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  • James Tharin, CFA

Corrections are part of Normal Markets

“The game of speculation is the most uniformly fascinating game in the world. But it is not a game for the stupid, the mentally lazy, the person of inferior emotional balance, or the get - rich - quick adventurer. They will die poor.”

- Jesse Livermore

The first quarter of 2018 started out much like most of 2017. That is until January turned into February. With the turn of the calendar, it seemed as though stocks fell off the side of a mountain. But did they? The total return for the S&P 500 was only a negative 0.76%. Furthermore the total return for the S&P 500 was a positive 13.99% for the trailing twelve months. That really doesn’t sound much like the picture being painted by CNBC and other news organizations who profit by selling fear and greed to boost ratings. The detail being overlooked is that the lack of volatility in 2017 wasn’t a normal year for stocks. The gyrations so far in 2018 are more “normal”. While the correction might not be over as of this writing, we don’t think it will morph into a full blown bear market for one primary reason - most bear markets tend to be associated with recessions. By our count there were only two significant bear markets since the early 1960’s that weren’t associated with recessions. The first one occurred in 1966 and the more recent and notable one was the infamous crash of ‘87. We live in the world of probabilities in this business and we believe that investors are generally best served by playing the odds.

NONE of our favorite recession indicators are flashing signs of an impending recession. For starters, jobless claims are trending lower. Next, the yield curve is nowhere near inverting. U.S. GDP and the Index of Leading Economic Indicators are both trending higher. Could a black swan fly by and cause some unforeseen shock to the economic system? Sure it could but those events are by definition unpredictable. With the information that we have today the economy still looks healthy. And bull markets haven’t historically died of old age.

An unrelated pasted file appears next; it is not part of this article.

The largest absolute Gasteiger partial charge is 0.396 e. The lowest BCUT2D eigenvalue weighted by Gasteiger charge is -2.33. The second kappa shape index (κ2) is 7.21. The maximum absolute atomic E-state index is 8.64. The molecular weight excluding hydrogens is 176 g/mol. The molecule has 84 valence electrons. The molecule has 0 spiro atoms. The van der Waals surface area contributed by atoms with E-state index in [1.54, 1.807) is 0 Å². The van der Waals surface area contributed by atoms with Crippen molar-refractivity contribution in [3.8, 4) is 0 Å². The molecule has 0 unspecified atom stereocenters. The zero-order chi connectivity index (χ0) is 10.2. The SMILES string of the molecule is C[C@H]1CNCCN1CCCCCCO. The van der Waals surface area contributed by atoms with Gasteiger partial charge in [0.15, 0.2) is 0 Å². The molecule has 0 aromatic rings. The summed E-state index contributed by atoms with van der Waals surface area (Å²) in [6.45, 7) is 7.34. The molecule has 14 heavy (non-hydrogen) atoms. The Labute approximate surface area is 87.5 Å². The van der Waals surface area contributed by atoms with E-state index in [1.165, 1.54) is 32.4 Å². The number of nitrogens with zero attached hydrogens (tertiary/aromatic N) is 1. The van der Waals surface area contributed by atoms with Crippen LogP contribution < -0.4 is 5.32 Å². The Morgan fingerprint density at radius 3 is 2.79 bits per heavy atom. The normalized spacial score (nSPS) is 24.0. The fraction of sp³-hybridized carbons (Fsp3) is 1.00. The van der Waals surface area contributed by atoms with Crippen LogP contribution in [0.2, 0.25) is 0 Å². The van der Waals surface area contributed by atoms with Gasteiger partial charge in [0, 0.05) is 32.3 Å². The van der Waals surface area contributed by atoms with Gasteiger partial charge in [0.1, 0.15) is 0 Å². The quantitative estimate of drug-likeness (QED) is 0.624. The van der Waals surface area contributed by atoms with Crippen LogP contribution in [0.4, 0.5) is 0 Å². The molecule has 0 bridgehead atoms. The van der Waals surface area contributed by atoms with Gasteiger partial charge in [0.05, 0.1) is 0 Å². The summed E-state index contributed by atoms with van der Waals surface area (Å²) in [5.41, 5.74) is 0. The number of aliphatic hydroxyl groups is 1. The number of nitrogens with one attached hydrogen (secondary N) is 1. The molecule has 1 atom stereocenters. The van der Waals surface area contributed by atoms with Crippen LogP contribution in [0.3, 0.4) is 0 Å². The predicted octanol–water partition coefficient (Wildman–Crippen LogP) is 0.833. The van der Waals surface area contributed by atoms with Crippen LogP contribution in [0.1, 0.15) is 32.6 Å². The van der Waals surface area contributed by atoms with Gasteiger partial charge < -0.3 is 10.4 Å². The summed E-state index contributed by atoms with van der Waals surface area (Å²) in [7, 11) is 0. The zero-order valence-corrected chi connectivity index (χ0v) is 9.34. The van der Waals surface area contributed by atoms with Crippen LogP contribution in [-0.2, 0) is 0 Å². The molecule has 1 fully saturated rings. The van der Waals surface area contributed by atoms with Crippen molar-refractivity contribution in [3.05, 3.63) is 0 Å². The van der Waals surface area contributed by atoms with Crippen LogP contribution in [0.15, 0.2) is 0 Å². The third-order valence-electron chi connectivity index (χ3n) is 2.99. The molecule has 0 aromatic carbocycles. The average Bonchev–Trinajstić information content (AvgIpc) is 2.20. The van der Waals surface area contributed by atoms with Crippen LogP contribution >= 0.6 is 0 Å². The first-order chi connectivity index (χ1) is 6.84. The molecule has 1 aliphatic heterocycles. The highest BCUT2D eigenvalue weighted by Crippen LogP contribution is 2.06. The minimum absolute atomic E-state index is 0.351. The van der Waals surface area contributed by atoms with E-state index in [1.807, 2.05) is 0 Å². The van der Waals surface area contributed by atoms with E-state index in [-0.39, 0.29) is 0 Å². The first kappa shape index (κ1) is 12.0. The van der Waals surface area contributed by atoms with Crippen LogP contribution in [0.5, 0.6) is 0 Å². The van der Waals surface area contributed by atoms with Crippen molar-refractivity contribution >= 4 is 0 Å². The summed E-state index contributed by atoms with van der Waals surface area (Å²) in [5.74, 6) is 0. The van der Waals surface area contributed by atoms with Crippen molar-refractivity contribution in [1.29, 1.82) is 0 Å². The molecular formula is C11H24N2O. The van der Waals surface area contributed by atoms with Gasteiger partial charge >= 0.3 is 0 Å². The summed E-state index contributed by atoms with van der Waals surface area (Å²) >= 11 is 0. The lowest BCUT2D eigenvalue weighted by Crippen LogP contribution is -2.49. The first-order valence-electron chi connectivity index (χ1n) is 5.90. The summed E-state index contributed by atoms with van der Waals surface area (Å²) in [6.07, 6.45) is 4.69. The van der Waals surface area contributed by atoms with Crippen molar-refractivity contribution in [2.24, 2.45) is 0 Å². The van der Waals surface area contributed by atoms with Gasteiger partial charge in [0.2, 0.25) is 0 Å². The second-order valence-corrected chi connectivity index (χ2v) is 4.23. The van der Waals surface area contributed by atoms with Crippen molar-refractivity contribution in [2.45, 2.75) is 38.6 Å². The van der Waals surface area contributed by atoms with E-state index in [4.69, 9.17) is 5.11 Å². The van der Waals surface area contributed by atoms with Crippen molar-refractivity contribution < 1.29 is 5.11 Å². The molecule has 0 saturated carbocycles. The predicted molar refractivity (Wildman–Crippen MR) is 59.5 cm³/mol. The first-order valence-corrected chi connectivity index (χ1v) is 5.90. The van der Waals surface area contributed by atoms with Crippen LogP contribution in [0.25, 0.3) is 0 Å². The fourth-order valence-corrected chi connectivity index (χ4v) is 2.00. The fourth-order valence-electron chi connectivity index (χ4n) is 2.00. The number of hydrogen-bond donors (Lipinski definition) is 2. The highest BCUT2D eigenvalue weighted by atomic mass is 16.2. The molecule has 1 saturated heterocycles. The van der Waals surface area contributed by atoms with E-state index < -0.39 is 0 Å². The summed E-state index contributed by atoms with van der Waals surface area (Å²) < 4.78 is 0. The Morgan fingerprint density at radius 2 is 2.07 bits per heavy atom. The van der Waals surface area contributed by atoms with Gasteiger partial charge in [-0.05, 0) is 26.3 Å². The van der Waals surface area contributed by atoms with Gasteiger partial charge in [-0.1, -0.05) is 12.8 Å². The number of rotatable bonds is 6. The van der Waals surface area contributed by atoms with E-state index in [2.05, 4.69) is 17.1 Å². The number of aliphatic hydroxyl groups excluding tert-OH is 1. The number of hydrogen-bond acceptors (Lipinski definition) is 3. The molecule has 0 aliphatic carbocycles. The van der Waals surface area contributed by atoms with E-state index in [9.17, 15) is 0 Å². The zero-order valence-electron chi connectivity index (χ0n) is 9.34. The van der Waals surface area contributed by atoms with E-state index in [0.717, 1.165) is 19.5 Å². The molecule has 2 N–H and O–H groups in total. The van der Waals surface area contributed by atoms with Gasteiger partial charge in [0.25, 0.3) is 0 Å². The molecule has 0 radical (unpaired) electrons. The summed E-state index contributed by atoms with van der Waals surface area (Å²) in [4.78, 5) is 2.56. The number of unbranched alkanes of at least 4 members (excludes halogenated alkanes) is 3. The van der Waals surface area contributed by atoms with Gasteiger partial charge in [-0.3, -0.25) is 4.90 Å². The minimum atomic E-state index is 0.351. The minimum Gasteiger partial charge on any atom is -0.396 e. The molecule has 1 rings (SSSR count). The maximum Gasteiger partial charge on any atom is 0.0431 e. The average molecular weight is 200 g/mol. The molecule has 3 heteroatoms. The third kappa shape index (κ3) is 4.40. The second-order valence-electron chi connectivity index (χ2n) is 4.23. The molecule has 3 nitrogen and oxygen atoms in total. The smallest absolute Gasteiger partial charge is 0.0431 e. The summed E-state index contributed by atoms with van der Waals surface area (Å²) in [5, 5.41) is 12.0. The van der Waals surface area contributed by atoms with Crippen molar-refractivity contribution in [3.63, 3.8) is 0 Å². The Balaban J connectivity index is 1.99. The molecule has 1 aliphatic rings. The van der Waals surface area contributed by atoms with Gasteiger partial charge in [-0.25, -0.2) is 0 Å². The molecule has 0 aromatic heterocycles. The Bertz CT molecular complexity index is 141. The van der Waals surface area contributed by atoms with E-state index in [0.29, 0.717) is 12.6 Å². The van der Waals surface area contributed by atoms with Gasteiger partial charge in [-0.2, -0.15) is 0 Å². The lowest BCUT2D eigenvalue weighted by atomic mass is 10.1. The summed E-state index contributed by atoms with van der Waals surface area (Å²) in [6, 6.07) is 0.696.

Yield Curve Chart

That said, there is some activity beneath the surface of the capital markets that we find noteworthy. First of all, there appears to be some rotation from the technology sector into some of the commodity related stocks. This phenomenon appears to be occurring against a backdrop of rising interest rates. We point this out for two reasons. 2017 was the year of one decision - buy technology and hold on. Also, 2017 was particularly good to index funds. Since the S&P 500 is 25% technology, a lull or continued weakness in the sector could be detrimental to portfolios that don’t adjust accordingly. Also, if 25% of the stock market doesn’t participate but other sectors do well then indexers might have a rough year ahead. Please note: we do like technology as a longer term play and would not eliminate all technology stocks from portfolios. Rather we think that other sectors might offer more attractive opportunities as the tech sector corrects.

The rotation into commodities and commodity related investments suggests that inflation could be making a comeback. Fixed Income investors who not understand how to properly manage interest rate risk could see what they consider to be the “safe” portion of their portfolio under perform. So for now, we expect 2018 to be characterized by normal market behavior (higher volatility) as opposed to the abnormal behavior (lower Volatility) exhibited last year.

New York Fed Recession Probability Index

The chart above is the New York Fed Recession Probability Index (smoothed) going back to 1988 or 30 years. The line indicates the probability that the US economy is in recession and the shaded bars represent actual recessions. Conventional wisdom says that a reading of 20% or higher is cause for concern. Currently, the index reads 1.54%.

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